Interesting post, I doubt that something such as this really happened although it is quite entertaining. I think I read an overview for a book that put forth a theory similar, that the universe was created when a god decided to destroy itself. I found your post quite enchanting, an idea regarding the beginnings of our universe as we know it such as this is much more poetic than others. Personally I feel that the universe as we know it was created by natural forces; I’m fascinated by Brane cosmology as derived from the quantum super-string theory. In any case I believe that our universe was merely an alteration and transformation of a material existence that is eternal with no beginning nor ending. For even when considering the supernatural one conceives an eternally existing realm, mine is simply natural. Great post though, I really liked reading it!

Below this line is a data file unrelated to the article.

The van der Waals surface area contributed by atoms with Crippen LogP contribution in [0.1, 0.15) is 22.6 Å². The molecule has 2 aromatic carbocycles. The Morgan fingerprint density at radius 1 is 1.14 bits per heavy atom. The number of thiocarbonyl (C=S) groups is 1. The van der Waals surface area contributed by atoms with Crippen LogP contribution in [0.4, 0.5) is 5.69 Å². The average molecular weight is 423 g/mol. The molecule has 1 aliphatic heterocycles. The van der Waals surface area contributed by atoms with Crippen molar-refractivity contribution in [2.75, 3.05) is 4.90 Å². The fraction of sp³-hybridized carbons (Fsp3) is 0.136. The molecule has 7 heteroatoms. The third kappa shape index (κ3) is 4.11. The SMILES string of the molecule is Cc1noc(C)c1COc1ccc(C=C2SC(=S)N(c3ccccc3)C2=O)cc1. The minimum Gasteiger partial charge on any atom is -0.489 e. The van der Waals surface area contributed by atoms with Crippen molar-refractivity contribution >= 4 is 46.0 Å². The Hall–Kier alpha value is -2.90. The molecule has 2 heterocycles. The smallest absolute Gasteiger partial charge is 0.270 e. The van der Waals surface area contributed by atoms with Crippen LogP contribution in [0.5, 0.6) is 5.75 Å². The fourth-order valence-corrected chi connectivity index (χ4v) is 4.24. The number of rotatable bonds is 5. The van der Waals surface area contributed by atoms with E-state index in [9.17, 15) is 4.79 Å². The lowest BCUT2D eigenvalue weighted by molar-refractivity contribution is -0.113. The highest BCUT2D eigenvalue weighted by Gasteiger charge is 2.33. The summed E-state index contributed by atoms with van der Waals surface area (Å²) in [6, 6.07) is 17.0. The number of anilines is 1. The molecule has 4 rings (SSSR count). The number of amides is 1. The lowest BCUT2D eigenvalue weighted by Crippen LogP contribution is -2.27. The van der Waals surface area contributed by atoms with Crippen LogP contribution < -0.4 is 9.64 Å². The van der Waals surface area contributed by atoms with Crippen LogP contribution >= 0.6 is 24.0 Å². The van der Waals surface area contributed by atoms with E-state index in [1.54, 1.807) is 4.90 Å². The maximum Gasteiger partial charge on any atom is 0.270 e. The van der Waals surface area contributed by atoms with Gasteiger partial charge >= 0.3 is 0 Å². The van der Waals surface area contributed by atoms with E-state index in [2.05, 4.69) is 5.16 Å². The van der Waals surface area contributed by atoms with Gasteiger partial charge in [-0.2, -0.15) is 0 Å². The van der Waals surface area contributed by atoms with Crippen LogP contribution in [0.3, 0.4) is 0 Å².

JDHURF said...

PS – Sounds nothing like Scientology or anything written by good ole’ L Ron. His would be much more paranoid and fallacious. This post was much too positive and elegant for L Ron.

Ben Avuyah said...

That was intense, I really liked it. If my religion had that view I likely would have never broken away. Rabbi orthoprax, anybody? Well, perhaps not, but a great read anyway.

I have to say in my own view I think our need to find a begining and a cause for the universe is just a symptom of the human disease of cuasality. We have lived our entire existance in a place where time, the byproduct of gravity and space, is constantly moving at the same pace. But we know this is just a function of the particular shape of space in our general local. Time can be very different in places of intense gravity, moving so slowly it approaches the idea of not moving at all.

Our intuition that something had to happen first so that we could be here next might just be based on our very parochial upbringing.